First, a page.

A Manitoba roadway can be a very cold place if you’re stuck on the side of it waiting for help.
But Manitobans regularly travel in winter without giving the slightest thought to how uncomfortable they’d quickly become if they became stranded in their cars. A survey of 300 Manitobans conducted by Canadian Automobile Association (CAA) finds just over half aren’t properly prepared or equipped to handle a winter emergency.
Fifty-two per cent said they did not have an emergency kit in their car and many said they only had an extra pair of mittens or a tuque, or perhaps a blanket stashed away, said Angèle Young, CAA Manitoba’s public and government affairs specialist.
That’s a start. But you need more than that to stay safe and warm while you wait for help, says Young.
“We always say you should have three kinds of things in your car, those to keep you warm, those to make you visible, and tools that can help you repair the car if necessary.”
Items for survival include food, water, blankets and a basic first aid kit.
Extra clothing and blankets are so necessary because you can’t assume you’ll just keep your car running to stay warm, said Young.
Food items should be non-perishable high-protein foods such as energy bars, and try to have things stashed away that you won’t eat at some other time.
Items for visibility are the flares, reflectors or banners that can be put out to help you be found. Many times CAA personnel have gone looking for stranded motorists and can’t find them in reduced visibility, said Young.
“You need something to be visible,” she said. “A lot of times people will call and say, ‘I’m stuck on this highway between this and this,’ but we can’t find you.”
A flashlight is one item you never want to be without. You never know when you may need one. “A lot of people might know how to change a tire, for example, but if you don’t have light, how are you going to be able to see to do it?” she said.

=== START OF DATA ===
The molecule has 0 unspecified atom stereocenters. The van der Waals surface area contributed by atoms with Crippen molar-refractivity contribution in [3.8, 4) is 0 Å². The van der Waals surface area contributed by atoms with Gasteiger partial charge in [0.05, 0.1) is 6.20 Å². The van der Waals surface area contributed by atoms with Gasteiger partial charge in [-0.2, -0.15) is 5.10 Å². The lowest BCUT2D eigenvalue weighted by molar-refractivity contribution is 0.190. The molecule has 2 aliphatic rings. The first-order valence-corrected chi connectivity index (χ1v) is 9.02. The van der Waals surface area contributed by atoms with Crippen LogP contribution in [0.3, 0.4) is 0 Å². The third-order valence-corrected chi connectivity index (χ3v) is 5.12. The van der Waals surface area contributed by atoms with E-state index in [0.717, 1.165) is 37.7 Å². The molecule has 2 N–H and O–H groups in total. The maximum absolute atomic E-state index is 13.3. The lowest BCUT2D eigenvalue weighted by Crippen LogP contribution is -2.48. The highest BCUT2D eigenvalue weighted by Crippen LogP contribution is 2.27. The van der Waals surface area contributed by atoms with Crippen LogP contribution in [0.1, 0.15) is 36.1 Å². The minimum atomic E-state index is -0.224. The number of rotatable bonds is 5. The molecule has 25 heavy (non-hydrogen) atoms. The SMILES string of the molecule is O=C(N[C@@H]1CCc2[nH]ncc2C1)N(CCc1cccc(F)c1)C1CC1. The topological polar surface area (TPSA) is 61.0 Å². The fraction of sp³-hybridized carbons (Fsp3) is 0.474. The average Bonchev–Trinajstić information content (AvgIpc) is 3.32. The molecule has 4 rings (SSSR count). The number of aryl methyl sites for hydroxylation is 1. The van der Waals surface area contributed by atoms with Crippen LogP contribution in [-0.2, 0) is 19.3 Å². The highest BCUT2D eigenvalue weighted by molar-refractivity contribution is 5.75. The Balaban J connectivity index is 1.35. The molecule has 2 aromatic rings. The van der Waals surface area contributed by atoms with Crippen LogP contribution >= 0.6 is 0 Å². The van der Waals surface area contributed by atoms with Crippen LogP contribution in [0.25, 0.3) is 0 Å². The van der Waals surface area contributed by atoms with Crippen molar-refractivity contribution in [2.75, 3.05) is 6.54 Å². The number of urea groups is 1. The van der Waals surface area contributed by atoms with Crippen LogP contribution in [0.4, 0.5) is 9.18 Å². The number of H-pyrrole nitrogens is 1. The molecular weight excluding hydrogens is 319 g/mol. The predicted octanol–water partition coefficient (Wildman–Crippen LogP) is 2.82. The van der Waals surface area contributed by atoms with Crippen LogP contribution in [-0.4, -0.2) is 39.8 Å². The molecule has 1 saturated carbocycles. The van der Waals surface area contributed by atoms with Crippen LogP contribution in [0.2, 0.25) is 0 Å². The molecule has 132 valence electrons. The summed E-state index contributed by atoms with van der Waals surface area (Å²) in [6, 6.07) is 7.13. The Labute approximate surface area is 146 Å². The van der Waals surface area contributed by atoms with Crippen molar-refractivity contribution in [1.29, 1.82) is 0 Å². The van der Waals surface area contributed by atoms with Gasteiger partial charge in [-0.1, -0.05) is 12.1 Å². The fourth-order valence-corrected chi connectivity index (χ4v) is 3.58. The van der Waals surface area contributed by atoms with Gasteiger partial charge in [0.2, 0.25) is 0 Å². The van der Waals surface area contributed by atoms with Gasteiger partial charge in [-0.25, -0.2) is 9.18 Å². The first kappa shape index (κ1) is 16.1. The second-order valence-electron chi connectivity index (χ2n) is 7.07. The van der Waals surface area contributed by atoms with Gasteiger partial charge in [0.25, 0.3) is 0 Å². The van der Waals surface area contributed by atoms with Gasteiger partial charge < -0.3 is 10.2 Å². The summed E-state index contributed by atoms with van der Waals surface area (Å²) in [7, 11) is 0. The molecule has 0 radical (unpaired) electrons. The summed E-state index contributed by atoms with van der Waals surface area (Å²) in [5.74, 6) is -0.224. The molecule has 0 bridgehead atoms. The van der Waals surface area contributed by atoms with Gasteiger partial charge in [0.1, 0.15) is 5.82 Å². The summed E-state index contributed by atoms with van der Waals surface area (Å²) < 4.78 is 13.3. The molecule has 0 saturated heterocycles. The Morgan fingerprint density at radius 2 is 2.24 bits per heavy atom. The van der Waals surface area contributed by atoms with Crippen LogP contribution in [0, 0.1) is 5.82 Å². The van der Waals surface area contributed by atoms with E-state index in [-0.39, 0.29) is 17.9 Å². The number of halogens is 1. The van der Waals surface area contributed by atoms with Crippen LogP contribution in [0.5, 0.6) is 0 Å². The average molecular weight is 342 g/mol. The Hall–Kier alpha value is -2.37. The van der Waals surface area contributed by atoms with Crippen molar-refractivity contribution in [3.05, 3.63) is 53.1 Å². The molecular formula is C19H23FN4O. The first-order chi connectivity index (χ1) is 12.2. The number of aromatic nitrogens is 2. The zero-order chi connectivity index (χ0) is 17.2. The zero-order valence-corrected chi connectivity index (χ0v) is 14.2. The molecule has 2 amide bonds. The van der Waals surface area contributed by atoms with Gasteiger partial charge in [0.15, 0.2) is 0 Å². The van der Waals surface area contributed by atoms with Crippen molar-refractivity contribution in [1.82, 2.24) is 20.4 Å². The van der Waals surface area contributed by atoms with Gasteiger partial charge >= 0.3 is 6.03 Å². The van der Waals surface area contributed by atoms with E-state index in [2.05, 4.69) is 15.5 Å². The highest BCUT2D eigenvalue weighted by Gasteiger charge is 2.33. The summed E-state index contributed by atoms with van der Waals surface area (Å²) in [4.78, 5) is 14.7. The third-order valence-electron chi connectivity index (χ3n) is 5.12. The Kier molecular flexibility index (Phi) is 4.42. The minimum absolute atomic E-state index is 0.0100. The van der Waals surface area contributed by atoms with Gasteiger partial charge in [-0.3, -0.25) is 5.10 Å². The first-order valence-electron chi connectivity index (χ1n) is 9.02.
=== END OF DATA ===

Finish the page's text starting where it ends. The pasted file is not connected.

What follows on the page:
Having a shovel, kitty litter or traction mats are highly recommended for digging out of snow, while tools for minor repairs will come in handy even if you don’t know how to use them.
“If you get a Good Samaritan who’ll stop and help you, they may know,” she said. “It’s just good to have them in your car just in case.”
All these things enable drivers and their passengers to remain safely in the vehicle for an extended time until help arrives, says Young.
The worst thing to do is get into a situation where you think you need to go looking for help. Leaving your car in sub-zero temperatures or low-visibility conditions is extremely dangerous, yet every year people die in rural areas when their vehicle becomes disabled in the winter and they’ve unsuccessfully tried to walk to safety.
All this advice for weathering out a roadside emergency is just that much more important for rural drivers, said Young. It will likely take longer for CAA roadside assistance to come — or your cellphone won’t work — and you may have to wait that much longer for another driver to come along and offer help.
“You can never know how long it’s going to be,” she said. “It could be 10 or 15 minutes, or even an hour before someone comes along and sees that you’re stranded.
“You should be able to stay in your car for at least a few hours and not be in a compromising situation.”
It’s especially important that women are sufficiently prepared to remain safely inside their vehicles so as to avoid accepting help from someone they don’t know or can’t trust, she adds.
Young said CAA is alerting Manitobans’ attention to the need for preparedness for winter driving this month because we’ve let winter arrive without becoming aware of the significant risks cold weather poses let alone get prepared for it.
“We see a lot of people not even plugging their cars in right now,” she said. “It’s a mindset. It takes a bit of a reminder that you need to get ready for the ‘what ifs’ in life.”
The reminder also comes just as many will be setting out dressed in clothing for Christmas partying that won’t keep them warm if forced to sit out a spell on the roadside.
“A lot of people are in their holiday clothes, like party dresses or guys in dress shirts and shoes,” she said. “They’re not really dressed for the occasion.”
The occasion of a roadside emergency, that is.
For more information, visit caamanitoba.com.